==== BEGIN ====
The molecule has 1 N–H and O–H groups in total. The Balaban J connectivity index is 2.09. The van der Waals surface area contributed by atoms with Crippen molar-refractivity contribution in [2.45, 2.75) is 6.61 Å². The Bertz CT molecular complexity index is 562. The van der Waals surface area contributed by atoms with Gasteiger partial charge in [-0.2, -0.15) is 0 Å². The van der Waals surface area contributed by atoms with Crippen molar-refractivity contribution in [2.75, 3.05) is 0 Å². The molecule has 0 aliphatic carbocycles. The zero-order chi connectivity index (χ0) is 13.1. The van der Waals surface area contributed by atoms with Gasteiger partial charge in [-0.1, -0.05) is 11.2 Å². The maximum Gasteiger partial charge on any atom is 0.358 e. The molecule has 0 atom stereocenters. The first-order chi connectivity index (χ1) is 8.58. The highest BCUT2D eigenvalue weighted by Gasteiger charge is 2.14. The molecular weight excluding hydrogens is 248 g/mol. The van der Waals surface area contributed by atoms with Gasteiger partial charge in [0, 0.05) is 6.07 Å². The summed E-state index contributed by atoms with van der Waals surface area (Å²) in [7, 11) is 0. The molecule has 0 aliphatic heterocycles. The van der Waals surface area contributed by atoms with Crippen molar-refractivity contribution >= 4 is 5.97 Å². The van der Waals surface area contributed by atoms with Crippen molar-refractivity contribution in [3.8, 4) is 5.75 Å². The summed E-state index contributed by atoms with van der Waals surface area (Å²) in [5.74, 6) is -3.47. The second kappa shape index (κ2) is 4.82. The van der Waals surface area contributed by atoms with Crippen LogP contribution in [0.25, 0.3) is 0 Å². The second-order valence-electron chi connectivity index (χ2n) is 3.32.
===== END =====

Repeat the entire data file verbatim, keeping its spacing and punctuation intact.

The molecule has 1 N–H and O–H groups in total. The Balaban J connectivity index is 2.09. The van der Waals surface area contributed by atoms with Crippen molar-refractivity contribution in [2.45, 2.75) is 6.61 Å². The Bertz CT molecular complexity index is 562. The van der Waals surface area contributed by atoms with Gasteiger partial charge in [-0.2, -0.15) is 0 Å². The van der Waals surface area contributed by atoms with Crippen molar-refractivity contribution in [2.75, 3.05) is 0 Å². The molecule has 0 aliphatic carbocycles. The zero-order chi connectivity index (χ0) is 13.1. The van der Waals surface area contributed by atoms with Gasteiger partial charge in [-0.1, -0.05) is 11.2 Å². The maximum Gasteiger partial charge on any atom is 0.358 e. The molecule has 0 atom stereocenters. The first-order chi connectivity index (χ1) is 8.58. The highest BCUT2D eigenvalue weighted by Gasteiger charge is 2.14. The molecular weight excluding hydrogens is 248 g/mol. The van der Waals surface area contributed by atoms with Gasteiger partial charge in [0, 0.05) is 6.07 Å². The summed E-state index contributed by atoms with van der Waals surface area (Å²) in [7, 11) is 0. The molecule has 0 aliphatic heterocycles. The van der Waals surface area contributed by atoms with Crippen molar-refractivity contribution >= 4 is 5.97 Å². The van der Waals surface area contributed by atoms with Crippen molar-refractivity contribution in [3.8, 4) is 5.75 Å². The summed E-state index contributed by atoms with van der Waals surface area (Å²) in [5.74, 6) is -3.47. The second kappa shape index (κ2) is 4.82. The van der Waals surface area contributed by atoms with Crippen LogP contribution in [0.25, 0.3) is 0 Å². The second-order valence-electron chi connectivity index (χ2n) is 3.32.